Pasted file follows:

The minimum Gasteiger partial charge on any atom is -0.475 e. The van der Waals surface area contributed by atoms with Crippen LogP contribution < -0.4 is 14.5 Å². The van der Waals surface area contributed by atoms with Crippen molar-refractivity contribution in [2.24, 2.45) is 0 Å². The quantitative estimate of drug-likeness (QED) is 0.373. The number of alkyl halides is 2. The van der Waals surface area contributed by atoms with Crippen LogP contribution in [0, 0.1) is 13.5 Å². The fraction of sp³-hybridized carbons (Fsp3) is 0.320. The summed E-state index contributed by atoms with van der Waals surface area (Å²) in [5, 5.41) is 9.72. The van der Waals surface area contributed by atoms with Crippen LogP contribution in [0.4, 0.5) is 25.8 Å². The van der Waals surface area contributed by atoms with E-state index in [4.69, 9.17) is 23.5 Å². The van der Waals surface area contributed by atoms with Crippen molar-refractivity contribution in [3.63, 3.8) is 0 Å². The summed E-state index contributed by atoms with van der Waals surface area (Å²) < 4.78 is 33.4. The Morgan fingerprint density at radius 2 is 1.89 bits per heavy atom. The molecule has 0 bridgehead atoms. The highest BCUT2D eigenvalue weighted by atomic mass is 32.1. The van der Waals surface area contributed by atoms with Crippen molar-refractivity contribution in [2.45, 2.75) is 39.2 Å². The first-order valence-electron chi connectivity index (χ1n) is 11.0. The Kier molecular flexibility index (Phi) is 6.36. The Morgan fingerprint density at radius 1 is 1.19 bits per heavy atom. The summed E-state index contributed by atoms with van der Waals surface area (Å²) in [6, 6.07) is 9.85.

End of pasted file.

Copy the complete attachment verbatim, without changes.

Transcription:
The minimum Gasteiger partial charge on any atom is -0.475 e. The van der Waals surface area contributed by atoms with Crippen LogP contribution < -0.4 is 14.5 Å². The van der Waals surface area contributed by atoms with Crippen molar-refractivity contribution in [2.24, 2.45) is 0 Å². The quantitative estimate of drug-likeness (QED) is 0.373. The number of alkyl halides is 2. The van der Waals surface area contributed by atoms with Crippen LogP contribution in [0, 0.1) is 13.5 Å². The fraction of sp³-hybridized carbons (Fsp3) is 0.320. The summed E-state index contributed by atoms with van der Waals surface area (Å²) in [5, 5.41) is 9.72. The van der Waals surface area contributed by atoms with Crippen LogP contribution in [0.4, 0.5) is 25.8 Å². The van der Waals surface area contributed by atoms with E-state index in [4.69, 9.17) is 23.5 Å². The van der Waals surface area contributed by atoms with Crippen molar-refractivity contribution in [3.63, 3.8) is 0 Å². The summed E-state index contributed by atoms with van der Waals surface area (Å²) < 4.78 is 33.4. The Morgan fingerprint density at radius 2 is 1.89 bits per heavy atom. The molecule has 0 bridgehead atoms. The highest BCUT2D eigenvalue weighted by atomic mass is 32.1. The van der Waals surface area contributed by atoms with Crippen molar-refractivity contribution in [2.45, 2.75) is 39.2 Å². The first-order valence-electron chi connectivity index (χ1n) is 11.0. The Kier molecular flexibility index (Phi) is 6.36. The Morgan fingerprint density at radius 1 is 1.19 bits per heavy atom. The summed E-state index contributed by atoms with van der Waals surface area (Å²) in [6, 6.07) is 9.85.